At one point in his life, Campbell McLaren was in the middle of the action at the famous Caroline’s Comedy Club in New York City during the standup comedy boom of the late ‘80s and early ‘90s.
“I worked with Jerry Seinfeld, Howie Mandel, Jay Leno, Ellen Degeneres. It was a list of the top comedians in the world. At [that time] there [were] 1700 comedy clubs in the U.S. and I’m at the preeminent one.”
McLaren leveraged his experience at Caroline’s into helping create the Ultimate Fighting Championship. As strange as it sounds to go from the comedy world to mixed martial arts, the progression was logical, he says.
Thanks to his work at Caroline’s, he was producing TV sitcoms and pay per view (PPV) specials (comedy and music). Germany’s Bertelsmann Music Group (BMG) had a division that oversaw putting their music acts on PPV. The division was losing a lot of money and brought McLaren in as someone who could put other shows onto PPV.
Naturally, McLaren focused on comedy at first, but he began looking at events that had a built in, passionate fanbase. That’s when he met Art Davie, a promoter, and Rorion Gracie of the Gracie Jiu jitsu family, who were trying to get a unique combat fighting event off the ground. Inspired by the popularity of the Mortal Kombat video game, McLaren thought a reality version that combined different combat fighting styles would be very popular.
“You’d have a karate guy, a Sumo guy, a boxer, someone who did Jiu jitsu. You’d put them all together and see what martial art was the best.” The three combined to create the first ever UFC event in late 1993. Before the days of social media, McLaren had to try uncommon methods to market the event. “I was calling karate and taekwondo clubs and telling them they had to check out this event.”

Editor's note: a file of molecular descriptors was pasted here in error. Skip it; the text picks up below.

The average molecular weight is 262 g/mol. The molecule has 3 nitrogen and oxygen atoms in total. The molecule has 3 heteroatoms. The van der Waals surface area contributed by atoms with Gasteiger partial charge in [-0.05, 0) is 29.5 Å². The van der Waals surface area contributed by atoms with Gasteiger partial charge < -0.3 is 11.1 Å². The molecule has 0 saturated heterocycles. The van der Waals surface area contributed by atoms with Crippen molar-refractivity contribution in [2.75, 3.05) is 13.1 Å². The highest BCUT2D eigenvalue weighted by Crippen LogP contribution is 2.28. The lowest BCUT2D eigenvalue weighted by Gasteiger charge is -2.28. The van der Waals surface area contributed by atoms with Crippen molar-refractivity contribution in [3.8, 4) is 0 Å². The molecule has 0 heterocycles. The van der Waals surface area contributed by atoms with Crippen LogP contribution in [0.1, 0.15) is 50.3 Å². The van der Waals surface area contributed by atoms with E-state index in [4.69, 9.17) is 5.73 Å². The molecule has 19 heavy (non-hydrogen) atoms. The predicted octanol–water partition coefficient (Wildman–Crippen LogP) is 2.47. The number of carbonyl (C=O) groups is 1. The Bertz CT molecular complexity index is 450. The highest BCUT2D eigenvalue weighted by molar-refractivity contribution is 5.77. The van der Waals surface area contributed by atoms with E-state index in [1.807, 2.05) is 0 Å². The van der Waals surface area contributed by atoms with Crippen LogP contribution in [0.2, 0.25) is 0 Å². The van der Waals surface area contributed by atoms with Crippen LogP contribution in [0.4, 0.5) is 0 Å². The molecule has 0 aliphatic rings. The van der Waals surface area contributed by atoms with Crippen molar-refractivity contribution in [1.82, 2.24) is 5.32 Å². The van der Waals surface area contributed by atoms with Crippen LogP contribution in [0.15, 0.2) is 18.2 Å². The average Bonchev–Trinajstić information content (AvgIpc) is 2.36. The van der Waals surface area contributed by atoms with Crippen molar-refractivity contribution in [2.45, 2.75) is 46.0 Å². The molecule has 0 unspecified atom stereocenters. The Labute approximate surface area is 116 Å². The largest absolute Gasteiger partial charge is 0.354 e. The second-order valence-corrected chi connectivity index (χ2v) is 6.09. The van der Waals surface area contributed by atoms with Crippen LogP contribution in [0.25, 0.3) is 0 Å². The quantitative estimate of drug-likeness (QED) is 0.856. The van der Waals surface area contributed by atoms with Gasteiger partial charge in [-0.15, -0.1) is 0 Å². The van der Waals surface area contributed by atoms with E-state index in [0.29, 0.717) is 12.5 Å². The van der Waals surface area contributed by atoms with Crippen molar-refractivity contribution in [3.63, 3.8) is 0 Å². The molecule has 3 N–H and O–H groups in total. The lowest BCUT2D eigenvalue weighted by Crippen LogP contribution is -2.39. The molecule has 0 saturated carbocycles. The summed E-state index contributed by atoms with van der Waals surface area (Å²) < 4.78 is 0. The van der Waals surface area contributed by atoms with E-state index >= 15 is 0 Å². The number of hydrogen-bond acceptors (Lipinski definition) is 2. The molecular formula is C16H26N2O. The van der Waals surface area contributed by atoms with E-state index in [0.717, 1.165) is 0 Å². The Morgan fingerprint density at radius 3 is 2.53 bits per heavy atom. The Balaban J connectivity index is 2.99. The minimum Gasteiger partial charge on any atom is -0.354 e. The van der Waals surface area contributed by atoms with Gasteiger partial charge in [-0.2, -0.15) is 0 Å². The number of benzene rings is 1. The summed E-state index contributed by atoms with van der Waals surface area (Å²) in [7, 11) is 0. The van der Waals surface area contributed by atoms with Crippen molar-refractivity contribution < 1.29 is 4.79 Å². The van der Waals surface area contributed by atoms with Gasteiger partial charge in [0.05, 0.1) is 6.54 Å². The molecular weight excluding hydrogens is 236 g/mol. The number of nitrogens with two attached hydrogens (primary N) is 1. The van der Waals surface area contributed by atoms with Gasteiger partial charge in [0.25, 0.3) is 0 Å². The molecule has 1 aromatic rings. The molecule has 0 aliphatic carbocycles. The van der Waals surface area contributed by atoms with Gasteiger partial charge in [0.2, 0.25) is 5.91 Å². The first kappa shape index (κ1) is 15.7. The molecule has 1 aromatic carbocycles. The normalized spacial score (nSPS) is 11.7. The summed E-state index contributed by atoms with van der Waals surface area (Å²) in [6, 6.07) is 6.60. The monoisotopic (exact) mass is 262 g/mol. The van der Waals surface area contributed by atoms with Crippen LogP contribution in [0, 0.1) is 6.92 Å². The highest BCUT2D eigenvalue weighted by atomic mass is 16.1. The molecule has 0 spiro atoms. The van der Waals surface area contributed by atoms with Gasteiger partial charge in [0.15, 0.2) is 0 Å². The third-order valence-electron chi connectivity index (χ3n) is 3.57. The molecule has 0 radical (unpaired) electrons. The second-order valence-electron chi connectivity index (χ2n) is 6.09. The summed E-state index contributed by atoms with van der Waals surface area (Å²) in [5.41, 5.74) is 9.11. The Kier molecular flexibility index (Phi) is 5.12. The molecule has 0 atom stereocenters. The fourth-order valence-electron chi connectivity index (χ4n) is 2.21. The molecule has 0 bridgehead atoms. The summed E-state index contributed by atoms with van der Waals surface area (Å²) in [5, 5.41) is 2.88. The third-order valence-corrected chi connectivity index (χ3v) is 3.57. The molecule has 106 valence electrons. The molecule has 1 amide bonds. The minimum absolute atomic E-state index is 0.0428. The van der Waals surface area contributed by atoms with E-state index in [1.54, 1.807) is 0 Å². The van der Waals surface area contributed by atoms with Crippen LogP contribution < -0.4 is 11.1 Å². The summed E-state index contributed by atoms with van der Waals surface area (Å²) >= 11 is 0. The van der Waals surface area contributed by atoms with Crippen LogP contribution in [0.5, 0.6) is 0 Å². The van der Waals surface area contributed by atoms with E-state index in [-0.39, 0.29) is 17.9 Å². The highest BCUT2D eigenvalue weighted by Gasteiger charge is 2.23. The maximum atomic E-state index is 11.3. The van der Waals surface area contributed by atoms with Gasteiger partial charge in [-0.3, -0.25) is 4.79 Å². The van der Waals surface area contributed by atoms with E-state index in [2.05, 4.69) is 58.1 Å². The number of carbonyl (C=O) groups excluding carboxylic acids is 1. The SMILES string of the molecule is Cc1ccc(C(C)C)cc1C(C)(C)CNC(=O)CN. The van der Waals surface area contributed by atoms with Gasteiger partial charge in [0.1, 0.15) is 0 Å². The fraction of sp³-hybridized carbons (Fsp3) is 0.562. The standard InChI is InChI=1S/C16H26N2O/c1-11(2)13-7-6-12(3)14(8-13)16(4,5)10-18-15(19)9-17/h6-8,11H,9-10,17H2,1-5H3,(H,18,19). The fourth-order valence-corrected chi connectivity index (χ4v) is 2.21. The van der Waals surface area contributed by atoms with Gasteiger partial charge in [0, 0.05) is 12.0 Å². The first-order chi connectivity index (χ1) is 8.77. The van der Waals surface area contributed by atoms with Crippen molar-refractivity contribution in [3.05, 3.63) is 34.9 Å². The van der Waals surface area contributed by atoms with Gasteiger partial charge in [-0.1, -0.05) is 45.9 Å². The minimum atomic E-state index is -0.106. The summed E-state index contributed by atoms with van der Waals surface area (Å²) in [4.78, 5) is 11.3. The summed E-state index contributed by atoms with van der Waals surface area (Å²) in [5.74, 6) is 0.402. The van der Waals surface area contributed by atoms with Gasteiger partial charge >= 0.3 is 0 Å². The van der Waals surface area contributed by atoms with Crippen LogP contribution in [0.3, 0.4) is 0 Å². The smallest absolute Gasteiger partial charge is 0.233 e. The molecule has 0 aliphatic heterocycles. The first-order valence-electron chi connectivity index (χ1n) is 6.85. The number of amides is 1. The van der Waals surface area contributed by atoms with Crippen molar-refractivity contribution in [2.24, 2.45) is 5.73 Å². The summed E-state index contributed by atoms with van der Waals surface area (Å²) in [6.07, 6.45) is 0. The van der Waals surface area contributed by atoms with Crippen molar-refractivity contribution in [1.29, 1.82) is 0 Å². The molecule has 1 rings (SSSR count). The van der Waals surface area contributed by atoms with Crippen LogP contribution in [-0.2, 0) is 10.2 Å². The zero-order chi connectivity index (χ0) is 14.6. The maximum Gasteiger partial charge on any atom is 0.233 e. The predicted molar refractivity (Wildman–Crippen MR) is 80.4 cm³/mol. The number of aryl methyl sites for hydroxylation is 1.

McLaren was the executive producer of the first 12 UFC shows as it slowly grew into a phenomenon. He stayed on as a consultant until the 22nd show before stepping away. In a now-famous transaction, BMG, the majority owner of the UFC, sold the enterprise to Lorenzo and Frank Fertitta’s Zuffa LLC for $2 million in 2001. The Fertitta brothers brought on Dana White as president. White transformed the UFC into a global enterprise with revenues reportedly in the hundreds of millions. The company sold in 2016 to WME-IMG for $4 billion.
“BMG was very uncomfortable with the controversy,” McLaren says regarding the heat UFC was getting from Senator John McCain, who called MMA “human cockfighting” and demanded it become sanctioned like boxing. “They were a big German state-run media company. They didn’t want a U.S. Senator mad at them.”
The start of a new MMA company
A few years after leaving the UFC behind, McLaren saw an opportunity to not only get back in the MMA game but run his own company as well. He started Combate Americas in 2013, which is an MMA company that specifically caters to the Hispanic market. He says this an area that has been underserved by the UFC.
“There was a real opening because for the UFC to embrace Hispanic culture, it would probably be impossible without creating problems for its base audience. So there was a real opportunity to provide something UFC could or would not do,” he says. McLaren didn’t want to see it as he was competing with UFC, so he met White and Lorenzo Fertitta and told them what he was planning on doing. Once he got their blessing, it was off to the races.